First published in 1836, Nikolai Gogol's The Government Inspector has long been considered a masterpiece in comedy, farce, and political criticism. This co-production by Sydney's Belvoir St Theatre and Melbourne's Malthouse Theatre takes its inspiration from Gogol's work, and while retaining certain thematic and structural features of the original, it strays as far as is imaginable with drastically transformed contexts and characters.
Simon Stone writes and directs this new version, continuing his passion for adapting and modernising eminent classics of the stage. Fresh from last year's successful – and bloody – re-telling of Strindberg's Miss Julie, he once again presents an interpretation that is radical and completely surprising. This production is a last minute replacement for The Philadelphia Story by Philip Barry, which had been removed from its programmed slot due to unforeseen copyright issues. It is unclear how much time was available for Stone and his team to rehearse and workshop their take on The Government Inspector, but the volume of ideas and creativity it contains more than lives up to the famed hilarity of its inceptive roots.
Developing on the theme of mistaken identities, Stone's show takes on a layer of complexity by embracing and incorporating the experience of losing one script and gaining another. The actors play out a farce that represents their predicament, and in doing so capitalise on the opportunity to create a work about the artistic process. This stems from both their anxiety and a need to satisfy the paying audience – what results is a piece of theatre that is thoroughly crowd-pleasing, and relentless in its pursuit of laughter.
Stone's courage and edginess as an artist translates curiously well in this madcap comedy format. Popular culture and theatre references are utilised to great effect, but it is Stone's liberal amount of sarcasm and irony that gives the production an air of intelligence and pointed sophistication. It is a very fine line between silliness and stupidity, but we are never lured into any realm of coarseness or vulgarity. The show plays for laughs, but doggedly rejects the cheap ones.
The performances are excellent. The cast of seven might not be uniform in ability and experience but the ensemble they have created is impressively even: the chemistry between them is stunning, and a tremendous highlight. Eryn Jean Norvilldelights with a subtle approach that exhibits preparedness and confidence. The character she creates is a familiar one, but instead of placing too much emphasis on naturalism, Norvill brings with her a sense of knowing, always applying a level of commentary to her actor and character selves. Her attempted defiance against a moment of sexism in the play-within-a-play is poignant and pitch perfect. Zahra Newman is the only actor with two roles, including Dolores de la Cruz, a janitor who delivers some of the biggest laughs by lampooning the thespians. In one of the show's few political moments, the actors discuss Newman's ethnicity being an element that provides unfair advantage in the casting process, and it is a pleasure watching her turn an uncomfortable taboo subject into something quite memorable and meaningful.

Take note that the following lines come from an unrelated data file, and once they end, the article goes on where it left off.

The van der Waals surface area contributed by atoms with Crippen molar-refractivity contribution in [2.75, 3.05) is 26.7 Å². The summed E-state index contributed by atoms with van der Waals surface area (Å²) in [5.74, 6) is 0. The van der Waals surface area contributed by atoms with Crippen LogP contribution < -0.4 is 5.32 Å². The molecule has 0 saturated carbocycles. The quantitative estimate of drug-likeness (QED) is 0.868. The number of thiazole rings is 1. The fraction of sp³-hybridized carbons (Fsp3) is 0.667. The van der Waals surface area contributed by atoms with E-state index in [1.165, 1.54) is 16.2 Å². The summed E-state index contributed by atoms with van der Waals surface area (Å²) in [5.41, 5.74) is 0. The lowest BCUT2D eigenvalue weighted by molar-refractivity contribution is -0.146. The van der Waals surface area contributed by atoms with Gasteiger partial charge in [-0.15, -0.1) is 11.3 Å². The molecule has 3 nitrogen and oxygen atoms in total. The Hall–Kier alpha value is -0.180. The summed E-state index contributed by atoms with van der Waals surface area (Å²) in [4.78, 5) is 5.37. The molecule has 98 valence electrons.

Gareth Davies is a show-stealer for the duration in which he plays a version of the misidentified inspector. More than any other in the cast, Davies' execution of the production's improvisational tone is credible and exciting, the frantic energy particularly raw and unhinged when he takes centre stage. Greg Stone's exuberant charisma and zeal for self-deprecation quickly endears him to the crowd. His thorough grasp of the material at hand is reflected in his outstanding comic timing. A simple throwaway line about obtaining a job in an office is transformed into a biting joke about the state of the arts in Australia.
Design aspects are fairly basic, but the introduction of a revolving stage removes the need to facilitate set changes and speeds up entrances and exits. This makes for a fast-paced, dynamic affair that keeps the audience attentive and the atmosphere persistently buoyant.
There is an extended musical portion in the show that could have felt extraneous, but its insertion is handled with great wit – we not only forgive its inclusion but find ourselves at new dizzying heights of outrageous comedy. The Government Inspector, by Stone and co-writer Emily Barclay, is an exceptionally funny show, but it cannot be denied that the political resonances in Gogol's writing have all but disappeared. Of course, theatre does not have to be political in order to be valid or indeed meritorious, but radical adaptations of classics will always be controversial, especially when a key feature that has made something legendary is left behind.